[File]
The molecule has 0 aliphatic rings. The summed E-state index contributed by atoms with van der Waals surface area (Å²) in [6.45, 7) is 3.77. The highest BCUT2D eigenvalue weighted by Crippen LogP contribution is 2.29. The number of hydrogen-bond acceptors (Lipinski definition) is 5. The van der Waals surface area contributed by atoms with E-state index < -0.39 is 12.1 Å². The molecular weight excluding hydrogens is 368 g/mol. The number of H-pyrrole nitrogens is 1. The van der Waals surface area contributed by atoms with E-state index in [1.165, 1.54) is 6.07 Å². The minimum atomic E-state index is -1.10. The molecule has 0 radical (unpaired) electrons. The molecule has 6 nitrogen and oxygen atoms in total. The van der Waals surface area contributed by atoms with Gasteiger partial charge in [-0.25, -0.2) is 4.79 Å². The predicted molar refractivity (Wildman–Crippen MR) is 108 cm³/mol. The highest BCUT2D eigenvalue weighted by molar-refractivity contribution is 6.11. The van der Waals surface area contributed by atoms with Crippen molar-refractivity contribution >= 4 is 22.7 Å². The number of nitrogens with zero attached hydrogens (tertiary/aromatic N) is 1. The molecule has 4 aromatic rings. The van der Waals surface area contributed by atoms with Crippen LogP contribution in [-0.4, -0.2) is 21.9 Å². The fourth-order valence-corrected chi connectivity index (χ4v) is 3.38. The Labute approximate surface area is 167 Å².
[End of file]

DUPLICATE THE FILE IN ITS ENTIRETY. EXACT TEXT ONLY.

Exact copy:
The molecule has 0 aliphatic rings. The summed E-state index contributed by atoms with van der Waals surface area (Å²) in [6.45, 7) is 3.77. The highest BCUT2D eigenvalue weighted by Crippen LogP contribution is 2.29. The number of hydrogen-bond acceptors (Lipinski definition) is 5. The van der Waals surface area contributed by atoms with E-state index < -0.39 is 12.1 Å². The molecular weight excluding hydrogens is 368 g/mol. The number of H-pyrrole nitrogens is 1. The van der Waals surface area contributed by atoms with E-state index in [1.165, 1.54) is 6.07 Å². The minimum atomic E-state index is -1.10. The molecule has 0 radical (unpaired) electrons. The molecule has 6 nitrogen and oxygen atoms in total. The van der Waals surface area contributed by atoms with Gasteiger partial charge in [-0.25, -0.2) is 4.79 Å². The predicted molar refractivity (Wildman–Crippen MR) is 108 cm³/mol. The highest BCUT2D eigenvalue weighted by molar-refractivity contribution is 6.11. The van der Waals surface area contributed by atoms with Crippen molar-refractivity contribution >= 4 is 22.7 Å². The number of nitrogens with zero attached hydrogens (tertiary/aromatic N) is 1. The molecule has 4 aromatic rings. The van der Waals surface area contributed by atoms with Crippen LogP contribution in [-0.4, -0.2) is 21.9 Å². The fourth-order valence-corrected chi connectivity index (χ4v) is 3.38. The Labute approximate surface area is 167 Å².